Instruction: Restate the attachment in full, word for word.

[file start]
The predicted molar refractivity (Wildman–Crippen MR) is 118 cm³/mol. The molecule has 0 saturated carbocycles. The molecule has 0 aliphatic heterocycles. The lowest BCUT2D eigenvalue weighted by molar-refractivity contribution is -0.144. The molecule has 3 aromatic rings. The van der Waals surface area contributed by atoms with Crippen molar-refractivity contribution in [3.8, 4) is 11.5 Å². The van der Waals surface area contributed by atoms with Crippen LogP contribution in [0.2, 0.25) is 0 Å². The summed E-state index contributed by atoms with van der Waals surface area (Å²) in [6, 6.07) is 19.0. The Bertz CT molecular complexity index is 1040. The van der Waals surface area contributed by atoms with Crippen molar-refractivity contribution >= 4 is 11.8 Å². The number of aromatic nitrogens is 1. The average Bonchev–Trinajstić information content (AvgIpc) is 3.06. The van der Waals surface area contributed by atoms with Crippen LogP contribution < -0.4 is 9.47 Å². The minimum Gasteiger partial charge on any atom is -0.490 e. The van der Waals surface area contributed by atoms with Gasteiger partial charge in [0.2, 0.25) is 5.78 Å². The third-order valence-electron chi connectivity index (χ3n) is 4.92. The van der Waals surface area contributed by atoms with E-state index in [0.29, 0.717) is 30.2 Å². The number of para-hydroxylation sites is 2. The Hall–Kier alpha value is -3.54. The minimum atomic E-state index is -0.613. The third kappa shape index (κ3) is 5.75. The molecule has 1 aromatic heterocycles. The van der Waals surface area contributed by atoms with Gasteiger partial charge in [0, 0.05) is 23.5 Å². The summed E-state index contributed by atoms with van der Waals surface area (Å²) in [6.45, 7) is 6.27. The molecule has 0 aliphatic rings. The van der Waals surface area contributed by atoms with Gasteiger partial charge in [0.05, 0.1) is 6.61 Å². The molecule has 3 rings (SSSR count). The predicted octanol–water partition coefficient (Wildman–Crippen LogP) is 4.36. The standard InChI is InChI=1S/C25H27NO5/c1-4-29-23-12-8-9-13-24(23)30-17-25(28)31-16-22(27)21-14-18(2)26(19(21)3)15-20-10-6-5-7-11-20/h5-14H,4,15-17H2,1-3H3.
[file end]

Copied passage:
The predicted molar refractivity (Wildman–Crippen MR) is 118 cm³/mol. The molecule has 0 saturated carbocycles. The molecule has 0 aliphatic heterocycles. The lowest BCUT2D eigenvalue weighted by molar-refractivity contribution is -0.144. The molecule has 3 aromatic rings. The van der Waals surface area contributed by atoms with Crippen molar-refractivity contribution in [3.8, 4) is 11.5 Å². The van der Waals surface area contributed by atoms with Crippen LogP contribution in [0.2, 0.25) is 0 Å². The summed E-state index contributed by atoms with van der Waals surface area (Å²) in [6, 6.07) is 19.0. The Bertz CT molecular complexity index is 1040. The van der Waals surface area contributed by atoms with Crippen molar-refractivity contribution >= 4 is 11.8 Å². The number of aromatic nitrogens is 1. The average Bonchev–Trinajstić information content (AvgIpc) is 3.06. The van der Waals surface area contributed by atoms with Crippen LogP contribution < -0.4 is 9.47 Å². The minimum Gasteiger partial charge on any atom is -0.490 e. The van der Waals surface area contributed by atoms with Gasteiger partial charge in [0.2, 0.25) is 5.78 Å². The third-order valence-electron chi connectivity index (χ3n) is 4.92. The van der Waals surface area contributed by atoms with E-state index in [0.29, 0.717) is 30.2 Å². The number of para-hydroxylation sites is 2. The Hall–Kier alpha value is -3.54. The minimum atomic E-state index is -0.613. The third kappa shape index (κ3) is 5.75. The molecule has 1 aromatic heterocycles. The van der Waals surface area contributed by atoms with Gasteiger partial charge in [0, 0.05) is 23.5 Å². The summed E-state index contributed by atoms with van der Waals surface area (Å²) in [6.45, 7) is 6.27. The molecule has 0 aliphatic rings. The van der Waals surface area contributed by atoms with Gasteiger partial charge in [0.05, 0.1) is 6.61 Å². The molecule has 3 rings (SSSR count). The predicted octanol–water partition coefficient (Wildman–Crippen LogP) is 4.36. The standard InChI is InChI=1S/C25H27NO5/c1-4-29-23-12-8-9-13-24(23)30-17-25(28)31-16-22(27)21-14-18(2)26(19(21)3)15-20-10-6-5-7-11-20/h5-14H,4,15-17H2,1-3H3.